Brits consider broadband more important than having a mobile phone or life savings

Brits consider broadband more important than having a mobile phone or life savingsBrits consider broadband more important than having a mobile phone or life savings

All Brits want for Christmas is better broadband. That’s according to a new survey that claims good Internet is one of our main priorities in life.

Consumer Watchdog Which? asked 2,000 people to rank the most important things in their lives. Unsurprisingly, 90% admitted that broadband is essential.

Less important was having a mobile phone, with 74% of people calling mobile ownership a ‘necessity’. Meanwhile only 68% of those surveyed said they couldn’t live without access to a car.

Clearly we care far more about broadband than we do our financial future, with many ranking good Internet above having a savings account (70%), with only 53% prioritising a pension scheme. To put it all in context, the only things deemed more important than broadband in the survey were food and water (both 97%).

But here’s the problem. In the same survey, more than two thirds of people reported issues with their broadband in the past year. Slower speeds than usual and frequent loss of service were the most common complaints.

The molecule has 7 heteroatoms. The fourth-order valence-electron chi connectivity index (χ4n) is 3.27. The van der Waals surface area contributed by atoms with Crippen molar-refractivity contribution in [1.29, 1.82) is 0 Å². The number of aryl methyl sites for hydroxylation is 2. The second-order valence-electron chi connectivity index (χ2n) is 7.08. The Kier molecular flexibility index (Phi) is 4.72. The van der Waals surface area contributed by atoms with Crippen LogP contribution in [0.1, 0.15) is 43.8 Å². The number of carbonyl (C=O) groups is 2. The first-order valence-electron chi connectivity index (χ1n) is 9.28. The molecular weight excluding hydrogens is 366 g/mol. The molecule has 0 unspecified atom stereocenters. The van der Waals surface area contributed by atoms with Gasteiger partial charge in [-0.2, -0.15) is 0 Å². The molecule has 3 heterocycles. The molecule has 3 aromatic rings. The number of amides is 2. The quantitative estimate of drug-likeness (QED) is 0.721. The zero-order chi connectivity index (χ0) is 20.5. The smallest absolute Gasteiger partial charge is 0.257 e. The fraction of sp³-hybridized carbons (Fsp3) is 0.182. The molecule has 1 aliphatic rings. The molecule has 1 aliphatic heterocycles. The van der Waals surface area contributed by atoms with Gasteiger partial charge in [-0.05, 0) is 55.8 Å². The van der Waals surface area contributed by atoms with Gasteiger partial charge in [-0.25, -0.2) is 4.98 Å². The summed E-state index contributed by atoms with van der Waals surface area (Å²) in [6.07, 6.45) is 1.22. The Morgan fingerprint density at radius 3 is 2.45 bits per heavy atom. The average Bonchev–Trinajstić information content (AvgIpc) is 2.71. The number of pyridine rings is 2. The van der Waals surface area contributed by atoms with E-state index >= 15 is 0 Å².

As many as three in 10 claimed they were getting download speeds below 10Mbps, far lower than the UK average of 28.9Mbps.  This comes after a report, which formally recognises that broadband speed advertising, needs to be clearer for consumers.

Managing Director of Home and Legal Services at Which? said: “This research underlines again from just how important broadband is to our everyday lives. Yet many of us are still experiencing persistent service interruptions and a large proportion of the population can’t access usable speeds to carry out the most basic tasks.”

He added: “The government must urgently press ahead with its reforms to give us the faster and more reliable broadband connections we all need.”

Following their Survey, Which? say they are pushing the government on their plans for automatic compensation scheme. This would result in a payout if broadband cuts out or drops below expected levels.

In a statement, the Chair of the Internet Services Provider’s Association said: “It’s no surprise that broadband is viewed as essential: the UK has a strong and leading digital economy and our members are continually innovating and investing in their networks.

He added: The UK broadband market is very competitive and Ofcom statistics show speeds and quality are improving year-on-year. However, we recognise that more can always be done to improve services, which is why billions are being invested in our broadband infrastructure from a wide and growing range of providers across the UK.”

About the Author

Jack Henry
Jack is a seasoned journalist across multiple industries. He writes predominantly on regulatory news at Broadband London.

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